RE: one more requirement

From: Dan Zigmond (
Date: Wed, Jan 06 1999

Message-ID: <15AAE0EBDCC9D1119FFA00805F85642E012CA30F@WNI-MSG-02>
From: Dan Zigmond <>
To: "'Gomer Thomas'" <>, WWW TV List <>
Date: Wed, 6 Jan 1999 12:44:40 -0800 
Subject: RE: one more requirement

At the risk of degenerating into a purely philosophical debate, I'm not sure
I agree that the "tv:" URL doesn't describe an "image."  The television
broadcast is an image of sorts, and certain behaves like an image in terms
of page layout.  (In other words, you can put it anywhere on an HTML page
where you can put an image, and image attributes around position and size
make perfect sense for television broadcasts.)  One of the big advantages of
using a URI for TV broadcasts was that it can then integrate so well with
the rest of HTML.  For example, the OBJECT tag provides a nice way of
authoring content that can either include a TV broadcast or not, depending
on the client:

<OBJECT src="tv:">

<OBJECT src="">



It also provides a natural URI for "pure TV"; when you want to get rid of
all enhanced content and go back a full-screen television image, you simply
go to the "page" described by "tv:" itself.
At the very least, a television broadcast seems just like any other video. 
So a <TV> tag makes sense only if you also imagine a <VIDEO> tag.  If you
believe ordinary video clips should be embedded in HTML using the OBJECT tag
with URIs pointing to the source of the video, then using this technique for
television as well seems to make sense.

Dan Zigmond 
Senior Manager, Interactive Television Technology 
WebTV Networks, Inc. 


-----Original Message-----
From: Gomer Thomas []
Sent: Wednesday, January 06, 1999 12:22 PM
To: WWW TV List
Subject: Re: one more requirement

Mike - 

To add these to the application scenario list we need enough detail to
understand the application scenarios. How are these URIs used? Where do they
come from? How is the application supposed to treat them? 

My understanding is that they typically appear in HTML pages. I think one
example given in the WebTV internet draft is <img src=tv:>. Presumably the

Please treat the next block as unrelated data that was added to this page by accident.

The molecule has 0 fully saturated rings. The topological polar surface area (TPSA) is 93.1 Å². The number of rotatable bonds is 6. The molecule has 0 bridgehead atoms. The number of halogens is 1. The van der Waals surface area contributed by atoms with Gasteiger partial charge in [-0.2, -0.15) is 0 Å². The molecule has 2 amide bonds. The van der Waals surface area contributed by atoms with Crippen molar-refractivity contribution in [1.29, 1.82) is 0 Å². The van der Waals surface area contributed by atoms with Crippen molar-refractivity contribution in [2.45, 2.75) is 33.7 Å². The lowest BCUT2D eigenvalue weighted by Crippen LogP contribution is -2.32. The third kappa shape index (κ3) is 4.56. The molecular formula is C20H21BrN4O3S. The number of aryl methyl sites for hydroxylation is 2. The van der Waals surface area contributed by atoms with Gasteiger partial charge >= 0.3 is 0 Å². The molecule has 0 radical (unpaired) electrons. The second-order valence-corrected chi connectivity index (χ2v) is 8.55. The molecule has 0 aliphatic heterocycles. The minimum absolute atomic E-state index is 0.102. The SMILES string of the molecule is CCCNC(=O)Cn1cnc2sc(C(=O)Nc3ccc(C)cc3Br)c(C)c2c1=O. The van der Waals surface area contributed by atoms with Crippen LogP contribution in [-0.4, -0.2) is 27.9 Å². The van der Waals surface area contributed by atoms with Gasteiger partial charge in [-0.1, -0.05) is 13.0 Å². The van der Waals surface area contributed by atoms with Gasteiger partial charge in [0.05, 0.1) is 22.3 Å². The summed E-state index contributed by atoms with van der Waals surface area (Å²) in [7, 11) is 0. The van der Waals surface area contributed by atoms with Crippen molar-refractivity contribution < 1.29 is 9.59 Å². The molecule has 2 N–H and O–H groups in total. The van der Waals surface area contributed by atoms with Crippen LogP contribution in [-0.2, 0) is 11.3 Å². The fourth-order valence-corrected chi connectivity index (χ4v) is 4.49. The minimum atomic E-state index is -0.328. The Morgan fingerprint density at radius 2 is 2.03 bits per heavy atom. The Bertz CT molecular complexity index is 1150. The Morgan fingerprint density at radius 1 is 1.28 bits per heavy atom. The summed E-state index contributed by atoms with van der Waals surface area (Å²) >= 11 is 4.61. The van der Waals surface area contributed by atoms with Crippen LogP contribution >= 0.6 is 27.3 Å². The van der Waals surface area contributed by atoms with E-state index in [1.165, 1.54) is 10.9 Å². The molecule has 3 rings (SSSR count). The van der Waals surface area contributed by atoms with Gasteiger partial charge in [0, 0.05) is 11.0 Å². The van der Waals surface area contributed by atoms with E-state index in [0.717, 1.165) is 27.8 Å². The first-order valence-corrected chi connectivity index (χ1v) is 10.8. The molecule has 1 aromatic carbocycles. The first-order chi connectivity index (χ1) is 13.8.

HTML engine rendering the HTML page is supposed to play the currently tuned
channel in the space defined by the other parameters of the img tag, or use
some default size if no size parameters are specified? Where would the HTML
page typically come from in this scenario? A web site? VBI line 21 of an
NTSC broadcast channel? I.e., what is the context within which a designation
such as "7" or "abc" should be interpreted? 

I do not believe that we need to proserve legacy syntax, but I do believe
that we need to ensure that the application requirements met by that syntax
is met in some way within our framework. 

For example, my own personal view is that the syntax <img src=tv:> is
unfortunate. It says to put in an image space something which is not an
image in the usual sense, and it uses the syntax of a URI for something
which is not identifying anything. If I had been part of the original design
team, I would have recommended syntax more like the following for your three

*	<tv> 

*	<tv chan=7> or possibly <tv src=ntsc://7> 

*	<tv network=abc> or possibly <tv src=ntsc://abc> 

and for the other example sometimes given in this context: 

*	<tv station=wnyc> or possibly <tv src=ntsc:wnyc> (but how to
distinguish network from station?) 

This proposed "tv" tag could of course have other appropriate attributes for
specifying size, volume level, closed captioning, etc., or perhaps
parameters like volume level and closed captioning could be specified by
queries at the end of the URI. 

Michael A. Dolan wrote: 

I think we should add to the application scenario list (or requirements, 
whichever is more appropriate) the existing commercial practice for "tv" 
URI's in existing (NTSC) broadcast systems.  This list may not be complete, 
but the ones I know about are: 

        tv:                    [reference to the currently tuned channel] 
        tv:<channel_number>    tv:7 
        tv:<network_name>      tv:abc 

This syntax obviously presumes a specific transport and is very limited in 
scope, but one could envision a more complex scheme where this syntax falls 
out as valid *relative* URI's. 

In any event, I think this syntax should be addressed and accommodated if 
possible as we move forward with our designs. 


Michael A. Dolan, Representing DIRECTV,  (619)445-9070   FAX: (619)445-6122 
PO Box 1673 Alpine, CA 91903, Overnight: 20239 Japatul Rd, Alpine, CA 91901

Gomer Thomas 
40 Washington Road 
Princeton Junction, NJ 08550 
phone: 609-716-3513 
fax: 609-716-3503